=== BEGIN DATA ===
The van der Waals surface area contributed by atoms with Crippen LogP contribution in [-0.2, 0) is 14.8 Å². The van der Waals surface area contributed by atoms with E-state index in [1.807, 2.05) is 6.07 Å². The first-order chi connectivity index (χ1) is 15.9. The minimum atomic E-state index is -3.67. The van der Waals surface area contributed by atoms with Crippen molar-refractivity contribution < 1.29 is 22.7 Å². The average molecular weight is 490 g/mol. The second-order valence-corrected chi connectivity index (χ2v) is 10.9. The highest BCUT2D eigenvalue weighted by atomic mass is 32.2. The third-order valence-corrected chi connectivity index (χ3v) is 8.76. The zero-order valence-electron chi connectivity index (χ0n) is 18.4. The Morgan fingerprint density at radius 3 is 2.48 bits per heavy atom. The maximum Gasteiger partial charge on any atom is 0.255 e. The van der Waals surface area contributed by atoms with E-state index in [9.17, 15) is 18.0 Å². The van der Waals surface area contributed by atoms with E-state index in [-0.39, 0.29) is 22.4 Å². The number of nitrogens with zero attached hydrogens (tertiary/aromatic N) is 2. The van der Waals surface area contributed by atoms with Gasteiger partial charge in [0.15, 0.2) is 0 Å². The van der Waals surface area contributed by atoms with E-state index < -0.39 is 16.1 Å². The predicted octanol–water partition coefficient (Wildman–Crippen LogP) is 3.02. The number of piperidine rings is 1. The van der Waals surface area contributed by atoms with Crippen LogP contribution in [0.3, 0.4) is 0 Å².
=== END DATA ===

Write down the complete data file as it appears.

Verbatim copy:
The van der Waals surface area contributed by atoms with Crippen LogP contribution in [-0.2, 0) is 14.8 Å². The van der Waals surface area contributed by atoms with E-state index in [1.807, 2.05) is 6.07 Å². The first-order chi connectivity index (χ1) is 15.9. The minimum atomic E-state index is -3.67. The van der Waals surface area contributed by atoms with Crippen molar-refractivity contribution < 1.29 is 22.7 Å². The average molecular weight is 490 g/mol. The second-order valence-corrected chi connectivity index (χ2v) is 10.9. The highest BCUT2D eigenvalue weighted by atomic mass is 32.2. The third-order valence-corrected chi connectivity index (χ3v) is 8.76. The zero-order valence-electron chi connectivity index (χ0n) is 18.4. The Morgan fingerprint density at radius 3 is 2.48 bits per heavy atom. The maximum Gasteiger partial charge on any atom is 0.255 e. The van der Waals surface area contributed by atoms with E-state index in [9.17, 15) is 18.0 Å². The van der Waals surface area contributed by atoms with E-state index in [-0.39, 0.29) is 22.4 Å². The number of nitrogens with zero attached hydrogens (tertiary/aromatic N) is 2. The van der Waals surface area contributed by atoms with Gasteiger partial charge in [0.15, 0.2) is 0 Å². The van der Waals surface area contributed by atoms with E-state index < -0.39 is 16.1 Å². The predicted octanol–water partition coefficient (Wildman–Crippen LogP) is 3.02. The number of piperidine rings is 1. The van der Waals surface area contributed by atoms with Crippen LogP contribution in [0.3, 0.4) is 0 Å².